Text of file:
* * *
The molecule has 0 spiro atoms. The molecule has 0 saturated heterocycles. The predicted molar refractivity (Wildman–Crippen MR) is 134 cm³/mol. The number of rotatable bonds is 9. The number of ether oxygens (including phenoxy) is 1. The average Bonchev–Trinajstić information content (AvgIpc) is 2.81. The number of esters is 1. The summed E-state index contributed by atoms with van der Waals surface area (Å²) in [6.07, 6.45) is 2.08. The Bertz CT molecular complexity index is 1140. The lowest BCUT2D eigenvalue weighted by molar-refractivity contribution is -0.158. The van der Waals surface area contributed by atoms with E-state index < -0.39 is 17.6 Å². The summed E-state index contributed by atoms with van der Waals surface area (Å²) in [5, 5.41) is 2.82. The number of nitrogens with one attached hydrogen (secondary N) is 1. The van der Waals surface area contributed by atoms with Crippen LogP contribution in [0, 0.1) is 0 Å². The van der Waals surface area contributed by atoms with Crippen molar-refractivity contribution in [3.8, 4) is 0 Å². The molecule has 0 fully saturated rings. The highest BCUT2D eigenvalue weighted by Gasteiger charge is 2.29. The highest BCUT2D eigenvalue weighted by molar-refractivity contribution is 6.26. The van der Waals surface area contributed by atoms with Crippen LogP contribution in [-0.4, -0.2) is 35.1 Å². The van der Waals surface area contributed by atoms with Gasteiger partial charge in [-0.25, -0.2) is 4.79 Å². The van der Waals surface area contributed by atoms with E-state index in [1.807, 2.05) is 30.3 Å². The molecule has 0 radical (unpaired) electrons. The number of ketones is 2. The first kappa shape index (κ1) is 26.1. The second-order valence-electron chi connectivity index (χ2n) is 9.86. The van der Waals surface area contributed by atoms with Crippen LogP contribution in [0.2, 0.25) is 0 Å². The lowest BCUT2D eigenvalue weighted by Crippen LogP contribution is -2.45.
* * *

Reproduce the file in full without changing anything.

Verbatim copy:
The molecule has 0 spiro atoms. The molecule has 0 saturated heterocycles. The predicted molar refractivity (Wildman–Crippen MR) is 134 cm³/mol. The number of rotatable bonds is 9. The number of ether oxygens (including phenoxy) is 1. The average Bonchev–Trinajstić information content (AvgIpc) is 2.81. The number of esters is 1. The summed E-state index contributed by atoms with van der Waals surface area (Å²) in [6.07, 6.45) is 2.08. The Bertz CT molecular complexity index is 1140. The lowest BCUT2D eigenvalue weighted by molar-refractivity contribution is -0.158. The van der Waals surface area contributed by atoms with E-state index < -0.39 is 17.6 Å². The summed E-state index contributed by atoms with van der Waals surface area (Å²) in [5, 5.41) is 2.82. The number of nitrogens with one attached hydrogen (secondary N) is 1. The van der Waals surface area contributed by atoms with Crippen LogP contribution in [0, 0.1) is 0 Å². The van der Waals surface area contributed by atoms with Crippen molar-refractivity contribution in [3.8, 4) is 0 Å². The molecule has 0 fully saturated rings. The highest BCUT2D eigenvalue weighted by Gasteiger charge is 2.29. The highest BCUT2D eigenvalue weighted by molar-refractivity contribution is 6.26. The van der Waals surface area contributed by atoms with Crippen LogP contribution in [-0.4, -0.2) is 35.1 Å². The van der Waals surface area contributed by atoms with Gasteiger partial charge in [-0.25, -0.2) is 4.79 Å². The van der Waals surface area contributed by atoms with E-state index in [1.807, 2.05) is 30.3 Å². The molecule has 0 radical (unpaired) electrons. The number of ketones is 2. The first kappa shape index (κ1) is 26.1. The second-order valence-electron chi connectivity index (χ2n) is 9.86. The van der Waals surface area contributed by atoms with Crippen LogP contribution in [0.2, 0.25) is 0 Å². The lowest BCUT2D eigenvalue weighted by Crippen LogP contribution is -2.45.